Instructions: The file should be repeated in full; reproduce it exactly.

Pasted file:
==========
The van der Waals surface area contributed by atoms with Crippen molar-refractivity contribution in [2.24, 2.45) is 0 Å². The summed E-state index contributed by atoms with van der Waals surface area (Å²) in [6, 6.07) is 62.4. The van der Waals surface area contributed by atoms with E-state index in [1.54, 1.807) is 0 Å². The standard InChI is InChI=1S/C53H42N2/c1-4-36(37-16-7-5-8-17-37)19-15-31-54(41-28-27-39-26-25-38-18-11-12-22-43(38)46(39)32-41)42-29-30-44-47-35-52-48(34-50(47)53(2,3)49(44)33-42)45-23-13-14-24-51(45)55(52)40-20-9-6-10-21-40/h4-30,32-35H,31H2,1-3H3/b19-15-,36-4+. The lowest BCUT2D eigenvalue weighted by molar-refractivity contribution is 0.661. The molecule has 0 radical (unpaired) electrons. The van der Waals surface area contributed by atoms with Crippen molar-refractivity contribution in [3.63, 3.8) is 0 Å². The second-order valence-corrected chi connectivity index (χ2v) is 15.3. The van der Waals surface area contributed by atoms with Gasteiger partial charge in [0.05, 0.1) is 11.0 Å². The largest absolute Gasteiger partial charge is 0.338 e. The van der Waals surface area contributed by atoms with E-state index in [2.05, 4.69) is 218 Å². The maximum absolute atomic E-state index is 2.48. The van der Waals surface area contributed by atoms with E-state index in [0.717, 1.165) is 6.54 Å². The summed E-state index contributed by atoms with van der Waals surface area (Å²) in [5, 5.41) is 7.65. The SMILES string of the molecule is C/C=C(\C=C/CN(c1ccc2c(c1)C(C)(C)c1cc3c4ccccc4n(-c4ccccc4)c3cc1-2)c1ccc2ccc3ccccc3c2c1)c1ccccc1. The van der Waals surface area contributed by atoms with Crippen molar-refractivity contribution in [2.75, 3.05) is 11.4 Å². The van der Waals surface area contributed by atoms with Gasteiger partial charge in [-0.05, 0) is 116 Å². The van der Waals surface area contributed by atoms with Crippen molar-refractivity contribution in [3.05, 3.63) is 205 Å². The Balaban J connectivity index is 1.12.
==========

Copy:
The van der Waals surface area contributed by atoms with Crippen molar-refractivity contribution in [2.24, 2.45) is 0 Å². The summed E-state index contributed by atoms with van der Waals surface area (Å²) in [6, 6.07) is 62.4. The van der Waals surface area contributed by atoms with E-state index in [1.54, 1.807) is 0 Å². The standard InChI is InChI=1S/C53H42N2/c1-4-36(37-16-7-5-8-17-37)19-15-31-54(41-28-27-39-26-25-38-18-11-12-22-43(38)46(39)32-41)42-29-30-44-47-35-52-48(34-50(47)53(2,3)49(44)33-42)45-23-13-14-24-51(45)55(52)40-20-9-6-10-21-40/h4-30,32-35H,31H2,1-3H3/b19-15-,36-4+. The lowest BCUT2D eigenvalue weighted by molar-refractivity contribution is 0.661. The molecule has 0 radical (unpaired) electrons. The van der Waals surface area contributed by atoms with Crippen molar-refractivity contribution in [3.63, 3.8) is 0 Å². The second-order valence-corrected chi connectivity index (χ2v) is 15.3. The van der Waals surface area contributed by atoms with Gasteiger partial charge in [0.05, 0.1) is 11.0 Å². The largest absolute Gasteiger partial charge is 0.338 e. The van der Waals surface area contributed by atoms with E-state index in [2.05, 4.69) is 218 Å². The maximum absolute atomic E-state index is 2.48. The van der Waals surface area contributed by atoms with E-state index in [0.717, 1.165) is 6.54 Å². The summed E-state index contributed by atoms with van der Waals surface area (Å²) in [5, 5.41) is 7.65. The SMILES string of the molecule is C/C=C(\C=C/CN(c1ccc2c(c1)C(C)(C)c1cc3c4ccccc4n(-c4ccccc4)c3cc1-2)c1ccc2ccc3ccccc3c2c1)c1ccccc1. The van der Waals surface area contributed by atoms with Crippen molar-refractivity contribution in [2.75, 3.05) is 11.4 Å². The van der Waals surface area contributed by atoms with Gasteiger partial charge in [-0.05, 0) is 116 Å². The van der Waals surface area contributed by atoms with Crippen molar-refractivity contribution in [3.05, 3.63) is 205 Å². The Balaban J connectivity index is 1.12.